THE BLOG

I Will Not Let You Make My Child Feel Stupid

03/04/2015 04:59 pm ET | Updated May 04, 2015

Since the very first moment that I found out I was going to be a mother I knew that I would have one mission above all others. I was determined not to let anyone make my child feel stupid.

I was definitely a victim of teachers who said stupid things, and bullies who got under my skin as a child and I spent my entire adolescence believing that I was stupid, not smart enough, or just not good at things -- you know, things like math, or science.

I remember like it was yesterday having an elementary school teacher tell me, "Oh, it's okay honey. Some girls just aren't good at math!"

Do you know what I heard?

"You're just not smart enough to be good at math."

I believed that all the way through the majority of my life.

At one point, a counselor, or maybe a principal I can't remember, told my mother that she would be lucky if I graduated high school and would most likely end up working as a custodian... if I was lucky.

When I went to college I desperately searched for something to major in that wouldn't require me to take any math classes, because I was convinced I couldn't do it.

At one point as I was working in a retail store part-time I was offered a promotion, better hours, and better pay, to manage the cash room -- the place where all the cash register drawers go after the store closes to be balanced -- and I turned it down flat with the remark "I can't do that, I suck at math!" My boss looked at me shocked and informed me that I didn't, in fact, suck at math and they'd love to have me in there because of my good math skills and my reliability. I couldn't be convinced though, because the negative stuff is far easier to believe than the good stuff.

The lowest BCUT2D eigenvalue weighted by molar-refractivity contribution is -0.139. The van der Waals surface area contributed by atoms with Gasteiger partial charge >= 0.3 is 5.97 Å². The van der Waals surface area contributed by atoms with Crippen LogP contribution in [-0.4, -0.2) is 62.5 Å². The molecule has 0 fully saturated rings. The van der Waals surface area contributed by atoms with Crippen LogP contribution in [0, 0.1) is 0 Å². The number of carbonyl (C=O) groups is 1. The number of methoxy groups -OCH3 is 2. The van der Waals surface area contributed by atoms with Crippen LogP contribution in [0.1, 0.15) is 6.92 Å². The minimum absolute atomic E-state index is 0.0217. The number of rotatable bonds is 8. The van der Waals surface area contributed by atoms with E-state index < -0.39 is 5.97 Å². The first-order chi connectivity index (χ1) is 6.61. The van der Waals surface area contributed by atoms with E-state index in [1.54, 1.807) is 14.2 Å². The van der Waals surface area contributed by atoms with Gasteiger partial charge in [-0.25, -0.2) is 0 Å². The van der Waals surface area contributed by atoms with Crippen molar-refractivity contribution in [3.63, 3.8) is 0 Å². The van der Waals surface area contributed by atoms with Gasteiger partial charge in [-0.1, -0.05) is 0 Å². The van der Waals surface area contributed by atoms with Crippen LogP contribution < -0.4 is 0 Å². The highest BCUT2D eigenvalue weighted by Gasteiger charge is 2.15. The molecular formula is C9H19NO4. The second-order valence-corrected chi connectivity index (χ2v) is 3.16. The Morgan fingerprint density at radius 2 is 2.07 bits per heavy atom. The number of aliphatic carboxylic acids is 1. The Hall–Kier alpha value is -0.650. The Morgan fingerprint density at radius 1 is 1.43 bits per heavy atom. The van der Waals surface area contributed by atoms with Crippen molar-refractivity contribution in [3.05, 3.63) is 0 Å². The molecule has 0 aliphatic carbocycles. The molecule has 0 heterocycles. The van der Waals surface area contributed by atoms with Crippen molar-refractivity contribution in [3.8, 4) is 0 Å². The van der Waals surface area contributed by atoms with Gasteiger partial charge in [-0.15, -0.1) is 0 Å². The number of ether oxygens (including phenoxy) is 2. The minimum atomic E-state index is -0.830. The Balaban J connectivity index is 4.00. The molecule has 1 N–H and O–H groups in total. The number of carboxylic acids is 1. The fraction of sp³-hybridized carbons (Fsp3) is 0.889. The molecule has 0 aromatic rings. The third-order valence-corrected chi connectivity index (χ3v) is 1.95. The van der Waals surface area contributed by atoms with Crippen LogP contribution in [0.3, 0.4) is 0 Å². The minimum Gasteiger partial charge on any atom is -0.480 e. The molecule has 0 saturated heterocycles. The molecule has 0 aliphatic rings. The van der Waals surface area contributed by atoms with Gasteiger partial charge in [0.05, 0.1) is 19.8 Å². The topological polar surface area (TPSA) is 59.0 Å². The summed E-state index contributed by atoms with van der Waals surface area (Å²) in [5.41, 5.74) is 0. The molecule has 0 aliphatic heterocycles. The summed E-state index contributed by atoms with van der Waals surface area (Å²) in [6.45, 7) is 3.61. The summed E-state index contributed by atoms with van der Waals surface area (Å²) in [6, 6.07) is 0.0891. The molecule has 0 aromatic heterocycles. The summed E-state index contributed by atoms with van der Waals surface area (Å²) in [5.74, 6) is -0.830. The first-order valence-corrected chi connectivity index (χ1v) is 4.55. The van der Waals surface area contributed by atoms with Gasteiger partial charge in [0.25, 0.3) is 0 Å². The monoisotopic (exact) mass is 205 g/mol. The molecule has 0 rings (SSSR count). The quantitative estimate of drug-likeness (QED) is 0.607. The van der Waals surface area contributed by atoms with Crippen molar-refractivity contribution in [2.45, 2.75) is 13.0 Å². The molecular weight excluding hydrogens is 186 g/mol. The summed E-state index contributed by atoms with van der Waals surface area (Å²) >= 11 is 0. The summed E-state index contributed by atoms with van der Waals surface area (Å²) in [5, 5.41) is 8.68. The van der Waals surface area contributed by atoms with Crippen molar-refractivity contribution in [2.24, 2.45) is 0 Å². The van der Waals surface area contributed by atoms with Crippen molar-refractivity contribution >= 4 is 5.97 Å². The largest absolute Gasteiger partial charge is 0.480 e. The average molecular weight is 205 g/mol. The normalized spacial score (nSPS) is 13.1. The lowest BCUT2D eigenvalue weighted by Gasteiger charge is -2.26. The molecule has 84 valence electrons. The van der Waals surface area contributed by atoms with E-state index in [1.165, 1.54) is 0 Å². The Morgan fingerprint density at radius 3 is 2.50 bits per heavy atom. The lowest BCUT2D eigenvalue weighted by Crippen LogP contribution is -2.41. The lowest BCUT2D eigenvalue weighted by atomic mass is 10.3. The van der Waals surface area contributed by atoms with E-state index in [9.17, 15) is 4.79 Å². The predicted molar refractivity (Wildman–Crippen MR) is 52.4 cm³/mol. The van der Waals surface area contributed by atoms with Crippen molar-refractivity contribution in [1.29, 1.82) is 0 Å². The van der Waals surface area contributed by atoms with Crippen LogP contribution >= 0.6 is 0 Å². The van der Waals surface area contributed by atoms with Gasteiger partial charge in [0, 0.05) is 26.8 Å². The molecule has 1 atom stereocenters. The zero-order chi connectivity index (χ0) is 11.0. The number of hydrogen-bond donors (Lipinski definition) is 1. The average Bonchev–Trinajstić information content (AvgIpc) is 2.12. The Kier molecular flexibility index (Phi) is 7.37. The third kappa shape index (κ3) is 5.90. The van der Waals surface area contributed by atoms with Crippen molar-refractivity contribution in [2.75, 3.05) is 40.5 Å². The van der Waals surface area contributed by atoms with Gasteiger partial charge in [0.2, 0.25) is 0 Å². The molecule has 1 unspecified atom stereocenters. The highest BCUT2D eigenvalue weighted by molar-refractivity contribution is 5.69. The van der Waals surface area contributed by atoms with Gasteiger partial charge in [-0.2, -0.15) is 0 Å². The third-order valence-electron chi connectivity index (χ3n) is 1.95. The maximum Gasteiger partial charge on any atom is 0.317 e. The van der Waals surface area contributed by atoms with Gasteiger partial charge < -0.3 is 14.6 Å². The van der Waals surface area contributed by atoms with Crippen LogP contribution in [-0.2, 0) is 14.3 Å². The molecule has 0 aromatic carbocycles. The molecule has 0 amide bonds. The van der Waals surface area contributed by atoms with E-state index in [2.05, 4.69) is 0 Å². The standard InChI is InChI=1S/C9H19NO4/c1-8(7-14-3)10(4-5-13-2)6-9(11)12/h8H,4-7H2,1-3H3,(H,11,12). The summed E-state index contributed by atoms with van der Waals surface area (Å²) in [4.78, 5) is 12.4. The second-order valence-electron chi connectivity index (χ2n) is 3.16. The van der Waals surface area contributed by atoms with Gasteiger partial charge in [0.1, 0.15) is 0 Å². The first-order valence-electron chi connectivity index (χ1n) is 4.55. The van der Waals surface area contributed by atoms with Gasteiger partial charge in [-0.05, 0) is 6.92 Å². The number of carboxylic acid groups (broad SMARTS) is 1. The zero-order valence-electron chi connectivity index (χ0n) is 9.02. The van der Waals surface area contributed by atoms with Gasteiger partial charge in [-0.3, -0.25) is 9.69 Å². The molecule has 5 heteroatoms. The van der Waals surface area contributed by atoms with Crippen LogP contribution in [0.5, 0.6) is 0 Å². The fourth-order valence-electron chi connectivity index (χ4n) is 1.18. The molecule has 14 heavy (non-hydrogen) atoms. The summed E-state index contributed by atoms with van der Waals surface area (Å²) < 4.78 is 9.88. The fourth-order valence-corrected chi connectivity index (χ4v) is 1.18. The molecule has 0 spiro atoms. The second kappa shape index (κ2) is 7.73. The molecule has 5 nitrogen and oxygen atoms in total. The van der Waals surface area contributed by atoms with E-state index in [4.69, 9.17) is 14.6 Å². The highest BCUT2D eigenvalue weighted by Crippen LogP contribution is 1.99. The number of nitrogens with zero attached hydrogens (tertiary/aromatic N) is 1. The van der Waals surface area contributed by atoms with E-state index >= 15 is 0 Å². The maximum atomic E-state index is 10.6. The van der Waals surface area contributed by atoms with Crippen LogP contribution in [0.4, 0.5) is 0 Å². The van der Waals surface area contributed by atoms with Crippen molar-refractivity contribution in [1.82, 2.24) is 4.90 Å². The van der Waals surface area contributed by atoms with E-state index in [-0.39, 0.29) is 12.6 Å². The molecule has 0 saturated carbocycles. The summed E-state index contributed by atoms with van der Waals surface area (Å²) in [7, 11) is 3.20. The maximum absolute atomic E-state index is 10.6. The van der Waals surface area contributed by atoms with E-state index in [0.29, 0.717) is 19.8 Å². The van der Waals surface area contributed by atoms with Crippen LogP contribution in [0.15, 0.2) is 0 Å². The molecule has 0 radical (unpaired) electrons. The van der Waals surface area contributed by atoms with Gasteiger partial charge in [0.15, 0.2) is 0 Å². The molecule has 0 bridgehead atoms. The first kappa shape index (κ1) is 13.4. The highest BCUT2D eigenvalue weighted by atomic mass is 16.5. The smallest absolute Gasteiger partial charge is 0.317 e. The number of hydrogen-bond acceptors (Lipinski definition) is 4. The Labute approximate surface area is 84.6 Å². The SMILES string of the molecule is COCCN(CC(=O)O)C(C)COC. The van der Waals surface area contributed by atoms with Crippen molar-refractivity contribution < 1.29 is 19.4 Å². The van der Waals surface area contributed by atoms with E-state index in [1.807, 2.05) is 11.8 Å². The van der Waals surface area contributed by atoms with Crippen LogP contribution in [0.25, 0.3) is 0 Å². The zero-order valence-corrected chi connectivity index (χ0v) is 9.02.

When I had my first child and it was a daughter I first thought that this was only an issue that girls dealt with. Surely teachers didn't tell boys they aren't good at math, or that they'll be lucky to work as a custodian, right? My second child was a boy, and I learned that is absolutely not the case.

I have heard a lot of "He's just a boy!" excuses from educators over the years. I have seen him get in trouble in school for things that my daughter would have never even gotten mentioned to her, let alone to me. I have seen rules applied differently to him, than they were to her.

Fast forward to now, when I call a parent/teacher conference because three hours of homework with my son seems crazy to me. Because getting notes that he kept a math test for 2-3 hours... and still scored a 64 percent... seems like something that should be looked into. Because he gets A's on the worksheets, and F's on the tests. Picture me sitting there while this room full of people who are employed to teach my child tells me that he's "Really successful" and they don't want to pull him out of class, or treat him special, because they don't want him to feel like he's not doing well enough.  He has ALL C's. They're basically telling me this is the best I can expect for him and I know better. I refuse to accept that this is the best that he, or the best that THEY can do.

We have a lot of advantages now that we didn't have when I was a student. He has a diagnosis of ADD, which is more than enough for me to secure an IEP for him. Did I have ADHD? More than likely. Did I need something extra at school to help me out? Probably.

Am I stupid? Absolutely not. Neither are my children, and I will be damned if I let anyone make them feel like they are, even for a single second!

I have seen his brilliance, just like I have seen hers. I have seen him as a child with a speech issue have the ability to choose a different word to get his point across when he couldn't make us understand. I have seen him figure out how to make things work that other people would have given up on. I have seen him have these brilliant, funny, intelligent ideas and I have had some of the most amazing conversations with him.

I won't let anyone make either of my children feel like less than enough, and I won't for a minute buy into the idea that letter grades on a report card are an effective measure of anyone's self-worth. I will fight, I will advocate, and I will shout it from the rooftops!